Thursday, April 12, 2012

Mae West: TCM Fest

On Thursday, 12 April 2012 the TCM Classic Film Festival begins and MAE WEST will take a starring role.
• • Written by and starring Mae West, "I'm No Angel" [1933] will be screened. TCM explains their choice like this: In one of the most successful films of her career, Mae West shines as a sideshow performer who falls for playboy Cary Grant. Costume designer Travis Banton provides West with the perfect wardrobe to capitalize on her sex symbol status.
• • There will also be a celebration honoring 100 years of Paramount Pictures. And a lecture called "Style in the Movies: The Legendary Costumes of Travis Banton" will be on tap. One of the most important costume designers of classic Hollywood, Travis Banton was the man who taught Edith Head her trade and who dressed Mae West, Claudette Colbert, Carole Lombard, and other glamorous Paramount stars.
• • TCM Classic Film Festival from 12 April — 15 April 2012 • •
• • Each April, Hollywood rolls out the red carpet to welcome thousands of movie lovers, filmmakers and legendary stars from around the globe for the TCM Classic Film Festival. Marking its third year, the TCM Classic Film Festival is the place to experience classic movies as they were meant to be seen: on the big screen, in some of the world's most iconic venues, with the people who made them. The four-day festival, which takes place this month on Thursday, 12 April 2012 — Sunday, 15 April 2012, features a wide range of screenings, events and appearances starting in the morning and going into the late evening.
• • The Hollywood Roosevelt Hotel, the site of the first Oscars ceremony, will serve as the official hotel for the festival, as well as home to Club TCM, a central gathering point for passholders. Screenings and events will be held at Grauman’s Chinese Theatre, Chinese 6 Theatres, the Egyptian Theatre, and The Music Box Theatre.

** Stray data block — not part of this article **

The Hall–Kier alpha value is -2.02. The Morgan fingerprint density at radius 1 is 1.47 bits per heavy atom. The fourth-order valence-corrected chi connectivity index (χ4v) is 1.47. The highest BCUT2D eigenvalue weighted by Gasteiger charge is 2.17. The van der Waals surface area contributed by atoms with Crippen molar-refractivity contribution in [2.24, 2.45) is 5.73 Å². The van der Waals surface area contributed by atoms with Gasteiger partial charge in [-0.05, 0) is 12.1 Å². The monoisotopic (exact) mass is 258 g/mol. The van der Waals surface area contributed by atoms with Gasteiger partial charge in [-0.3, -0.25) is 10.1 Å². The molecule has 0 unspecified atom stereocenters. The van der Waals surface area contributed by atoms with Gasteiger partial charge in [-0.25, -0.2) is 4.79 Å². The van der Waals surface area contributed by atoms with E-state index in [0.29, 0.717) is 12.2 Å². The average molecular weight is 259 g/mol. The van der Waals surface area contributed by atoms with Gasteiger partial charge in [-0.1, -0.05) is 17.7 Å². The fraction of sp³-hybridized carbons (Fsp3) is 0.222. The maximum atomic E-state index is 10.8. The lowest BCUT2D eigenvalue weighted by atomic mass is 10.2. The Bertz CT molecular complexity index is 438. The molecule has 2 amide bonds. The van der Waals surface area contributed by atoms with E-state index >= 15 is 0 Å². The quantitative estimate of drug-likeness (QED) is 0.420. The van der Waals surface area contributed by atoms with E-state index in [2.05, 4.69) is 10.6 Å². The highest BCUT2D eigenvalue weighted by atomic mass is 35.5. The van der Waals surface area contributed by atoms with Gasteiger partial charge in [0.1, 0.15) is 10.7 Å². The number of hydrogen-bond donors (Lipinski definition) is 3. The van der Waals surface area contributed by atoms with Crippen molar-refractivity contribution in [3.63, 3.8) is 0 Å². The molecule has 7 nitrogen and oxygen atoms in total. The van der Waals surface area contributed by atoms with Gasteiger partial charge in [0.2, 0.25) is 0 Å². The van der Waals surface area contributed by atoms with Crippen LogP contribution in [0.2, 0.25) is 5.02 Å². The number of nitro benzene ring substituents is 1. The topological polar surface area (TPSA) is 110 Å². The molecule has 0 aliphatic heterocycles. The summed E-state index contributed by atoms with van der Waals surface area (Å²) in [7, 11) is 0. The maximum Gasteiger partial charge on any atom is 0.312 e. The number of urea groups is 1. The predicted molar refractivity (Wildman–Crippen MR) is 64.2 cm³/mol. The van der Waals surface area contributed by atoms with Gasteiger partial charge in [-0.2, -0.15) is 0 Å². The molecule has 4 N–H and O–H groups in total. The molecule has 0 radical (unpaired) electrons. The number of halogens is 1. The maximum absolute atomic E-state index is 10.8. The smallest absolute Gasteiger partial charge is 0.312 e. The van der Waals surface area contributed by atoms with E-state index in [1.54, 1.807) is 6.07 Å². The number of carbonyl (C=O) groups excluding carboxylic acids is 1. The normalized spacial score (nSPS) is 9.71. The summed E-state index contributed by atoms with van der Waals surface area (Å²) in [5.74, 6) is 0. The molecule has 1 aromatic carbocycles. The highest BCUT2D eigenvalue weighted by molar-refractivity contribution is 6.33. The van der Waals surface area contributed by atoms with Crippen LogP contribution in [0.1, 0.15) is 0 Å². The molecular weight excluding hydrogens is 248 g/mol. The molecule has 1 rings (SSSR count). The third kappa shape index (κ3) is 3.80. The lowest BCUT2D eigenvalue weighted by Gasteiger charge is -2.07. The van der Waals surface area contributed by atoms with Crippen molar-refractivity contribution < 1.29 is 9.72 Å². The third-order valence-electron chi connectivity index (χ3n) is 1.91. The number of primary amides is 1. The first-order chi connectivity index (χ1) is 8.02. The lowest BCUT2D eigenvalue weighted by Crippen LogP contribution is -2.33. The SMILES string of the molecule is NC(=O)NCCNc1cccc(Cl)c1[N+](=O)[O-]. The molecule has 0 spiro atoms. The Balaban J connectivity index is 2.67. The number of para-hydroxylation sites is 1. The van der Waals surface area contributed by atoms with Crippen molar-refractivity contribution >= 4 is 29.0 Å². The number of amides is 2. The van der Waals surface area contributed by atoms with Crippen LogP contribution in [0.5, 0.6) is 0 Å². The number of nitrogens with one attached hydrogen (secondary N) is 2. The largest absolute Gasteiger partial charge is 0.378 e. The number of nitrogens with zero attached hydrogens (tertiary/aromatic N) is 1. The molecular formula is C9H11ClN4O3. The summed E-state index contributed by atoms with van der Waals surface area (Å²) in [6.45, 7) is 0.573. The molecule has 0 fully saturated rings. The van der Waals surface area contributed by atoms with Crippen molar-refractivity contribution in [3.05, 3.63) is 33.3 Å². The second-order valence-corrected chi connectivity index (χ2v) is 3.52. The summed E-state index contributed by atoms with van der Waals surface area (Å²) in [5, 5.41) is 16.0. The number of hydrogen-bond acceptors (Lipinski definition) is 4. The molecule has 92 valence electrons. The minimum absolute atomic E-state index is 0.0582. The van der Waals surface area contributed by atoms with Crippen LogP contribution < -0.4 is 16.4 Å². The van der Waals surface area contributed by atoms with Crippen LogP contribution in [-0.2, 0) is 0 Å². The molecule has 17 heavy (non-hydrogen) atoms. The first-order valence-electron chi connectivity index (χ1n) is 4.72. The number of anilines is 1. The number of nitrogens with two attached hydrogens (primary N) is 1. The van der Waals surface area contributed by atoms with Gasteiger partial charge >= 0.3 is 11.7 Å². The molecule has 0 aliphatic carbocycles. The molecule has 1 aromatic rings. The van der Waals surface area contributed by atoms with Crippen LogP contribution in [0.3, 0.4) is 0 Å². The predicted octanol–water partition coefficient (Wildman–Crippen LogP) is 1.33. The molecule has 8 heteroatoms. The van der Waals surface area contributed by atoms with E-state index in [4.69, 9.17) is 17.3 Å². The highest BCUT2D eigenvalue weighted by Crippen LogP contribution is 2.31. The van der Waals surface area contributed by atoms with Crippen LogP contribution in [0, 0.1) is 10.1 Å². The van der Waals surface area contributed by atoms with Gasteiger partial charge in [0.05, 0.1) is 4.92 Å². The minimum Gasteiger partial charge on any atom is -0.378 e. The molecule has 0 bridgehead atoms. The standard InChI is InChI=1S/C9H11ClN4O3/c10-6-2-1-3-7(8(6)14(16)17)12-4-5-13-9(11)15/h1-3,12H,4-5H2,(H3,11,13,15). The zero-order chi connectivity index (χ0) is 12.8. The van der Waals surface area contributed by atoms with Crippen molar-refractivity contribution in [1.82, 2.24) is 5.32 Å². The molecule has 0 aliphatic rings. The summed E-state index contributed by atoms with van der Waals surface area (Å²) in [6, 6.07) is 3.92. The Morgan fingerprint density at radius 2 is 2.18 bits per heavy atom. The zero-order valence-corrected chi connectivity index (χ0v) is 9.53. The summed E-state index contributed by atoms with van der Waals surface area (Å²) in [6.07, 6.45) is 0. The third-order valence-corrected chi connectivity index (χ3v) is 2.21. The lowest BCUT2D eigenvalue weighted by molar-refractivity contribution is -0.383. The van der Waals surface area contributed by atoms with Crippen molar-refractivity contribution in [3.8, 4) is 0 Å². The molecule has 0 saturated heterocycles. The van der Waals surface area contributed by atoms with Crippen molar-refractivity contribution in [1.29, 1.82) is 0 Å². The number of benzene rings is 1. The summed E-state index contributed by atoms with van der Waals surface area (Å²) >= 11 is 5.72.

• • Tell them you heard about it on the Mae West Blog.
• • Maidel Turner [12 May 1888 — 12 April 1953] • •
• • Born in Sherman, Texas on 12 May 1888, Maidel Turner was featured in 62 motion pictures. Her first was the silent flick "The Angel of the Slums" [1913]; the 25-year-old newcomer was the only female in the cast, and surrounded by three handsome gentlemen.
• • Maidel Turner was cast in one motion picture starring Mae West. The five-foot-six actress accepted the minor role of Lydia Bowley in "Klondike Annie" [1936].
• • She bid farewell to the silver screen in the Frank Capra comedy "Here Comes the Groom" [1951], which starred Bing Crosby and also featured actor Walter Catlett — — who was memorable in the amusing role of Nifty Bailey opposite Mae West's Peaches O'Day in "Every Day's a Holiday" [1937].
• • Two years after she retired from the cinema, Maidel Turner died in Ocean Springs, Mississippi. She left us in April — — on 12 April 1953. She was 64 years old.
• • On Friday, 12 April 1929 in The N.Y. Daily News • •